Make history; don’t make it up!


Make History; Don’t Make it Up!, f no-confidence motion, People of Telangana. The notice of no-confidence motion served against the UPA government by some of the Cong MPs and those belonging to Oppn parties is the last ditch effort to fell the govt

The notice of no-confidence motion served against the UPA government by some of the Cong MPs and those belonging to Oppn parties is the last ditch effort to fell the govt. It may help the Seemandhra MPs of the Cong, TDP and YSRCP to send signals to the people of their segments to convey that they fought to preserve the unity of the State to the best of their ability. It cannot stall the process. Their claims to the contrary are hollow

The nation has reason to rejoice, at last. After a series of bad news we had the results of the Assembly elections, particularly of Delhi, to cheer the people; now the Lokpal Bill, waiting for the President’s seal after it was passed by both the Houses of Parliament, a giant step. Two Indians are largely responsible for both the developments, Anna Hazare and Arvind Kejriwal. They together created an atmosphere conducive for such a historic verdict by the people and a path-breaking legislation by the people’s representatives. Indians have to thank them.

Whatever may be its failures, there are far too many, the UPA government appears to be endowed with superlative skills to get important Bills passed by Parliament. The Left parties could not stall the Indo-US civil nuclear agreement. There were many voices opposed to the Food Security Bill saying that it is nothing but buying votes in kind. But the Bill got the approval of Parliament. Mulayam Singh Yadav had to give in ultimately on the Lokpal Bill by staging a pre-planned walkout. Will the UPA-II be able to do so in the case of AP Reorganisation Bill too?

One can only guess. As far as the people of AP are concerned, it is only a matter of time. Whether the Bill would be approved by this Parliament or the next is the only question. Thanks to the political leaders who did not heed the alarm bell that had been ringing intermittently right since 1969, if not earlier, the situation has gone beyond redemption. It is perhaps too late to save the State as it has been known for 57 years, whatever the leaders of different parties opposing the division may say. Even the leaders know they are fighting a losing battle. They put up a facade for future consumption.

The process of separation is truly painful. Be it brothers or wife and husband, parting of ways is the result of a series of failures in communication on the part of both the sides. It may be a court of law or a meeting of reconciliation presided over by a maternal uncle, the proceedings are usually associated with acrimony and blame game. The unsavoury spectacles at the media point in the Assembly complex we were cursed to witness the other day are the manifestation of years of suspicion and recrimination. People of AP are in the final stage of a painful experience.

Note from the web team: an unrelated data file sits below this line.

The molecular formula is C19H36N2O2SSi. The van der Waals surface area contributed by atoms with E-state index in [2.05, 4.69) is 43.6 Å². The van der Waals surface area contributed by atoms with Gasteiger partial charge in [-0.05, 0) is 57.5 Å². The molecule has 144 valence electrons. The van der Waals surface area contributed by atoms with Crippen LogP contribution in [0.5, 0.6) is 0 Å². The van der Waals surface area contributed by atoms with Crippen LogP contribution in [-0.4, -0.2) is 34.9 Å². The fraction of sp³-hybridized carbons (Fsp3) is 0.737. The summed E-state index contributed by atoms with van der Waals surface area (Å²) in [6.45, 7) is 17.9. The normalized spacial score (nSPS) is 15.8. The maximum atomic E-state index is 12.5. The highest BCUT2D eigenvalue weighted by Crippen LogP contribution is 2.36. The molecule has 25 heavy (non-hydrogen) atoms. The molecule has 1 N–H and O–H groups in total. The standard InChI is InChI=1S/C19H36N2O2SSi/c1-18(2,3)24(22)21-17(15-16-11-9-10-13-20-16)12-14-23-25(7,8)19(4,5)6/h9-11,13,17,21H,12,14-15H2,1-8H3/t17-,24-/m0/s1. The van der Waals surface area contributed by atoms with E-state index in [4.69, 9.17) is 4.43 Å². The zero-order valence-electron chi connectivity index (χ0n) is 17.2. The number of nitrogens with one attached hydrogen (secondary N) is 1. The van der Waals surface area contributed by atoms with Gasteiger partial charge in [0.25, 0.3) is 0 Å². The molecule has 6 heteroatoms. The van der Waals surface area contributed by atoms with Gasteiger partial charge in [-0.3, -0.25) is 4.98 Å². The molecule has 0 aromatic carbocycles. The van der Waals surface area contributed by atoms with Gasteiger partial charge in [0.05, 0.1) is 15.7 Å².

Now that the Bill has been introduced, a detailed examination has to take place and it has to be concluded. Even a marathon race once started has to end. Every MLA or MLC will have enough time within the timeline stipulated by the President to say whatever he wishes. President Pranab Kumar Mukherjee’s stay in Hyderabad as part of his South India sojourn was used as an excuse to adjourn the Assembly sine die well before Christmas. Even after January 3, when the House is scheduled to reassemble, the Bill has to be discussed. There is no escape. If the discussion is not possible and the members are not allowed to speak, they can give written affidavits. Whether it is speeches or affidavits, there won’t be any new revelations in the deliberations. All possible points have already been made.

The leaders can only repeat themselves. If any one of them had read the Constitution carefully or had gone through the deliberations of the Constituent Assembly which produced the Constitution, he would have realised that the persons who participated in the historic debates were men of great vision. They were all stalwarts many of whom had the benefit of Oxford or Cambridge or Columbia University education. They had deep knowledge of the Constitutions of great and accomplished democracies like England, France and the US to guide them. Their extraordinary vision and foresight helped them envisage a situation where a majority would prevail over a minority and it may not always be right.